How has the response from fans been on the sound.xyz drop? Did that inspire you to do a drop on Zora?
“The response was honestly something I’ll never forget. Because it had sold out so quickly, there were a few people that weren’t able to collect it from the initial mint, but wanted it so badly that they bought it on the secondary market. It was so incredible seeing so many people, who were either prior fans or new fans, directly connect to the song right away. It made me so happy. I’m honestly still on such a high from all of it. Since my sound.xyz drop, I have had multiple collectors buy tickets to my shows and come show further support. It’s all made me very eager to keep minting and building community, so I minted my new song “maybe i’ll talk to jesus” as a 1/1 music NFT on Zora.co.”
How do you think NFTs will support creators including yourself? How has it helped it in your career?
“To me, one of the coolest things about NFTs is being able to connect with your true fans. Rather than Instagram and TikTok, where you gain followers who maybe will stream your new song when it comes out, you are able to build a community of supporters who want to pre-save your songs, who want to buy tickets to your shows, and who want to collect your music. It’s such a beautiful thing and unlike anything I’ve ever experienced within the music industry. I think anyone can directly see how Web3 has helped not only my own career but many other artists’ careers. It has provided me with top-tier fans and supporters, a way to connect with people on a different level and find funding to be able to pay rent and keep making music full time.”
Are there other NFT advocates in the space you look up to?
“I definitely look up to the homies Grady, Daniel Allan, DLG, bloody white, Reo Cragun, Karma.wav, Bruno Neves, and so on. The list could go on forever honestly. They all have really paved the way so that an independent artist like myself can just hear about Web3, learn, adapt, and get plugged into the space. It’s very clear how hard these people work. Also, I can’t forget about Cooper Turley, who is one of the first people I met in the space and someone that I have consistently been able to learn from. I honestly feel bad not going on forever, there are so many amazing humans, artists, builders, and others that I look up to in this space. Everyone is working so hard and doing so many cool things.”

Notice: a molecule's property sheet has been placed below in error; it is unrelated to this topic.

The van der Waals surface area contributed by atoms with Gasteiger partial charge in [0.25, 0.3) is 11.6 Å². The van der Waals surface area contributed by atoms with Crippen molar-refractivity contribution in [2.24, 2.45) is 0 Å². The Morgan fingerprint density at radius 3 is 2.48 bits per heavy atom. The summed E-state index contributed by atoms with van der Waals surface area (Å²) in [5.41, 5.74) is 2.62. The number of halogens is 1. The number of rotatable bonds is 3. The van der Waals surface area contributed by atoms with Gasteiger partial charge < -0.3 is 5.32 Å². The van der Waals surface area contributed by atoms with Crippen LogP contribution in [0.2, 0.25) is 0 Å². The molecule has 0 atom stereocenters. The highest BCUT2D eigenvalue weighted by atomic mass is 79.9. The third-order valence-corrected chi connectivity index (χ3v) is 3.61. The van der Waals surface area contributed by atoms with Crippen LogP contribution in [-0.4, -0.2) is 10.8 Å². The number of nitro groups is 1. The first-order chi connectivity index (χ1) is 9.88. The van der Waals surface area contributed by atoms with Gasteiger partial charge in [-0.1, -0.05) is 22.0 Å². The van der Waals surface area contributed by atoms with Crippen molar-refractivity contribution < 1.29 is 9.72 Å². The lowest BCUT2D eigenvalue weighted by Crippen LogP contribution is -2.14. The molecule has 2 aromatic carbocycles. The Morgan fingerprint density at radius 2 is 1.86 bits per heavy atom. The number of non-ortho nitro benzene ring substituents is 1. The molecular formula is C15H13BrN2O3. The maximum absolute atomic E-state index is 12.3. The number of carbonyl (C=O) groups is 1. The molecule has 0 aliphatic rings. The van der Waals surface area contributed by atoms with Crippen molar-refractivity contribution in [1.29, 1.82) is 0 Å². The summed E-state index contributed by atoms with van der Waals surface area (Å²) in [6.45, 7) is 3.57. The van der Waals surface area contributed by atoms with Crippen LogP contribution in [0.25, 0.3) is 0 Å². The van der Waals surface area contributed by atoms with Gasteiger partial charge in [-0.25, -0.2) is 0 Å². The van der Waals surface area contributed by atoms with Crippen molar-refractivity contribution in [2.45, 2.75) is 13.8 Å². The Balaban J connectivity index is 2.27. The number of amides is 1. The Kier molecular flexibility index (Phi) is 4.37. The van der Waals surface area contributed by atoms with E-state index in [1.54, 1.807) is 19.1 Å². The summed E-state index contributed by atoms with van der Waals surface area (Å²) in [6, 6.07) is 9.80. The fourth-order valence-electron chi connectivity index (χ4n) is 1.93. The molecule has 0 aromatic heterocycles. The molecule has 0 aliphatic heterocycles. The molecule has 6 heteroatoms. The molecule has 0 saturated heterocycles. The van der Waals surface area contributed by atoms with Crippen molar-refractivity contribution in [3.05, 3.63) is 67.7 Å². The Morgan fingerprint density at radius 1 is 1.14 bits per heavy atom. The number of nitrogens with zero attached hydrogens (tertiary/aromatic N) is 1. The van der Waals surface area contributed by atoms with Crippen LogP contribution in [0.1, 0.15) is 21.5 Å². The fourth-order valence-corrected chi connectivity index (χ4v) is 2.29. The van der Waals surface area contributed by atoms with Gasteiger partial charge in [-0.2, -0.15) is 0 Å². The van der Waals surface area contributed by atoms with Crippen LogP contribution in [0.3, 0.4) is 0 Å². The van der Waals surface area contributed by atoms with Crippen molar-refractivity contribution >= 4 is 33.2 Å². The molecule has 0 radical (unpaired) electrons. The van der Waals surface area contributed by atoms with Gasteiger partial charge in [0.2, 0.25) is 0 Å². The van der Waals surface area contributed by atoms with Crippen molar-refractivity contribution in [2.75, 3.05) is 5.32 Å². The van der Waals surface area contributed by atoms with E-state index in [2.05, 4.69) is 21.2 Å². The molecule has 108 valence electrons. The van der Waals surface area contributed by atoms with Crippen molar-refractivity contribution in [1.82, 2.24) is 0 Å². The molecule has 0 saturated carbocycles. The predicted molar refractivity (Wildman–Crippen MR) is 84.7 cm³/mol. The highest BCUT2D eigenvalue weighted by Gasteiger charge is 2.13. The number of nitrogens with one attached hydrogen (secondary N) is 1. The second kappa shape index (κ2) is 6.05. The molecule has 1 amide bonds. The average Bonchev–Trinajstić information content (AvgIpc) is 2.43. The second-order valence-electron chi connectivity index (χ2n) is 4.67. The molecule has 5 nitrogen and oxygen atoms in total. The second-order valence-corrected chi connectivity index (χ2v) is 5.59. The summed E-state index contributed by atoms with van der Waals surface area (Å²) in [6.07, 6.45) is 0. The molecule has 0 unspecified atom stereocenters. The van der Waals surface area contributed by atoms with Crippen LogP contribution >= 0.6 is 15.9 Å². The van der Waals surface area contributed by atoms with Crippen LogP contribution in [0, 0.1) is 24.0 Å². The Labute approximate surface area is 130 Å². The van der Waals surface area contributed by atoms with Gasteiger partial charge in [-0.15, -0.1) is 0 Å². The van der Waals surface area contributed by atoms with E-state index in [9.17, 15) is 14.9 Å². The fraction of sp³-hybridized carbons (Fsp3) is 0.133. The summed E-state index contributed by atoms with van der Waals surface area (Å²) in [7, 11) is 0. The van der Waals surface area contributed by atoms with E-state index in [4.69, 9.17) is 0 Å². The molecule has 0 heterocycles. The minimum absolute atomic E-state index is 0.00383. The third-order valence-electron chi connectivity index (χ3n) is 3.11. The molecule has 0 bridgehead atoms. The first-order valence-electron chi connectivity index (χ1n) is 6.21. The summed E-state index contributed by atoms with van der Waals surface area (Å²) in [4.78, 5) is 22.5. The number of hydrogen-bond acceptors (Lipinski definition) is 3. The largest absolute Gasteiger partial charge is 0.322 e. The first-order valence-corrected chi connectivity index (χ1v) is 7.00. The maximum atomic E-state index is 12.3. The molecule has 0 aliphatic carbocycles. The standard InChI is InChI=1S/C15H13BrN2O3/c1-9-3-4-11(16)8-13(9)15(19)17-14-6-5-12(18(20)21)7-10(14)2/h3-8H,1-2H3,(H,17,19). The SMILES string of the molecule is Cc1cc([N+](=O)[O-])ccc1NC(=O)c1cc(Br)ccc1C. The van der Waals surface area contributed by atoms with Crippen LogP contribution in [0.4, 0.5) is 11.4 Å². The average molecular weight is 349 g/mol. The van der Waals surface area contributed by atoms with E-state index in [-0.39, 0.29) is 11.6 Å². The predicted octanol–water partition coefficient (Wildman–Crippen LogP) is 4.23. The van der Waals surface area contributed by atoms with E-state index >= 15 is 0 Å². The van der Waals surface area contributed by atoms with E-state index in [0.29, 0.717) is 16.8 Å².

What do you think holds artists back to jump into the NFT space? What do you recommend to other artists who want to get into the space? What's a good way to start?
“I think one of the biggest things that hold back artists to jump into all of it is that it’s not exactly the easiest thing to get into. There is still a lot of work that I believe needs to be done to make onboarding artists (and fans) easier, but we will get there—we are still so early. I also think that not everyone necessarily wants to hop on Discord and Twitter Spaces, and start building community. It can sound kinda corny. Truly the greatest way to start is to get active on Twitter and join a Discord, and just talk to people. It’s a lot more fun than people might think. Regardless of starting out in Web3, Discord has been such an amazing tool to engage and interact with my Web2 fanbase. It’s way more fun than making TikToks, lol.”
Stream Peter Saputo “maybe i’ll talk to jesus”